Gov. Cooper religious services

Gov. Roy Cooper during a press conference at the North Carolina Emergency Management operations office in Raleigh earlier this month. A federal judge issued an order on May 16 halting the portion of the governor’s order restricting religious services to outdoor venues following a lawsuit filed by multiple parties, setting a hearing for May 29.

RALEIGH — A federal judge issued an order on Saturday, May 16, that temporarily halts restrictions placed as part an executive order from NC Governor Roy Cooper that bans indoor religious congregations of more than 10 people and encourages worship meetings held with social distancing “outdoors unless impossible,” including during the current Phase One of the state’s strategic reopening.

The Hon. James C. Dever III, Chief Judge of the United States District Court for the Eastern District of North Carolina, set a hearing for May 29 following a May 15 hearing with arguments presented from Solicitor General Ryan Park, representing the governor, as well as attorneys representing the plaintiffs.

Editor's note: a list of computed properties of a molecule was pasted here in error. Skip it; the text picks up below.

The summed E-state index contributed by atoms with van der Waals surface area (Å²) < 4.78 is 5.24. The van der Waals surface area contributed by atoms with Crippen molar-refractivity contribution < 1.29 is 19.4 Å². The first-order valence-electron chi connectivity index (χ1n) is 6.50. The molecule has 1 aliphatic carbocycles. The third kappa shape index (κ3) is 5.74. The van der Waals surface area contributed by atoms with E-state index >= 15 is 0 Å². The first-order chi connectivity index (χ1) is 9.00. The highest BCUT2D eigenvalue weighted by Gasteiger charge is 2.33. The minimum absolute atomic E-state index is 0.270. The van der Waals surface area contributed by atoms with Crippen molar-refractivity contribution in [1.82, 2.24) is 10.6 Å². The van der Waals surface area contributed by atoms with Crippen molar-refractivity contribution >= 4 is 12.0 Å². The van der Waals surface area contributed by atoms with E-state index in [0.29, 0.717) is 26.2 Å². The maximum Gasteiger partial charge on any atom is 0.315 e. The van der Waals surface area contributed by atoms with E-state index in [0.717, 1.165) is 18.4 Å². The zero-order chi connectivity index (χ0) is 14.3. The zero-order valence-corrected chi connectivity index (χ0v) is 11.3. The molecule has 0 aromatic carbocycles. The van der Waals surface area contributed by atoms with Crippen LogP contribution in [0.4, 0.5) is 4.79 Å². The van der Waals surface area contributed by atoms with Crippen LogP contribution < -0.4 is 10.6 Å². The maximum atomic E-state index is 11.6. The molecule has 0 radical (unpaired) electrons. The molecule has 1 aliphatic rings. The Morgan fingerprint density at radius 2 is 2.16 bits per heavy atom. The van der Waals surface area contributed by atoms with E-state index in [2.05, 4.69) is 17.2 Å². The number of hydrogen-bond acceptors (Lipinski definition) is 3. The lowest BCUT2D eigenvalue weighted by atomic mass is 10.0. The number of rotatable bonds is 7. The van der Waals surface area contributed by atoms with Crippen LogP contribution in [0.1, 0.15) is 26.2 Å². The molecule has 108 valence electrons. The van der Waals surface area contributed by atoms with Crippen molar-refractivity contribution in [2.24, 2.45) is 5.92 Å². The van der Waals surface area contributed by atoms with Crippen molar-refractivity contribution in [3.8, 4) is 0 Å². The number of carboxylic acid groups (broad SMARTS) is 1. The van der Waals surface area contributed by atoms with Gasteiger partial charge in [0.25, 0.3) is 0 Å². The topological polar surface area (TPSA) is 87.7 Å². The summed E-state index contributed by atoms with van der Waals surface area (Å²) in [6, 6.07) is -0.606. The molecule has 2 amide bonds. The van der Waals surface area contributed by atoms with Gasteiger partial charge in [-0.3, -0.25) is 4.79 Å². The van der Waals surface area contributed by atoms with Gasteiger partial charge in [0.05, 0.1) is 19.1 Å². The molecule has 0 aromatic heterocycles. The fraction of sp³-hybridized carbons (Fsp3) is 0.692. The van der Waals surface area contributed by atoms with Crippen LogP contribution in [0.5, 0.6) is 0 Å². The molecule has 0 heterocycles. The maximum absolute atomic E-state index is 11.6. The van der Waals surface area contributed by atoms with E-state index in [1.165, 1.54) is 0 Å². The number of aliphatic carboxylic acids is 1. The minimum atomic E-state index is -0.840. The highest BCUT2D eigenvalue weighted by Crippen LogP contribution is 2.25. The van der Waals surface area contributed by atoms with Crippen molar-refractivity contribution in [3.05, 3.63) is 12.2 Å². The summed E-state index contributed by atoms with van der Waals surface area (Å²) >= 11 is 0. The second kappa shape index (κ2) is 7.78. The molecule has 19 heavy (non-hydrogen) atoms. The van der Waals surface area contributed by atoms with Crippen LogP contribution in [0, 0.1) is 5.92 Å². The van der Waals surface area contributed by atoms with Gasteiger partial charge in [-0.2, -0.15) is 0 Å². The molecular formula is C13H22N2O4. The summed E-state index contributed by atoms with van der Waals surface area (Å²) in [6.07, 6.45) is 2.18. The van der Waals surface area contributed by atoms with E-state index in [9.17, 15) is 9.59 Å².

The lawsuit brought against Cooper on Thursday, May 14 by plaintiffs Berean Baptist Church, People’s Baptist Church, Inc., Dr. Ronnie Baity and Return America, Inc., contends that “the assembly for religious worship provisions in Governor Cooper’s Executive Order 138 violate the Free Exercise Clause of the First Amendment by not treating religious entities and individuals equally when compared to countless non-religious entities and individuals,” according to court documents.

Cooper responded to the order through spokesperson Ford Porter in a press release, stating, “We don’t want indoor meetings to become hotspots for the virus and our health experts continue to warn that large groups sitting together inside for long periods of time are much more likely to cause the spread of COVID-19. While our office disagrees with the decision, we will not appeal, but instead urge houses of worship and their leaders to voluntarily follow public health guidance to keep their members safe.”

The full text of Judge Dever’s order is available below or can be downloaded here.

According to court documents, the plaintiffs’ brief in support of their motion for a preliminary injunction is due on Thursday, May 21, the defendant’s response is due on Tuesday, May 26 and then the plaintiffs’ reply is due on Wednesday, May 27.

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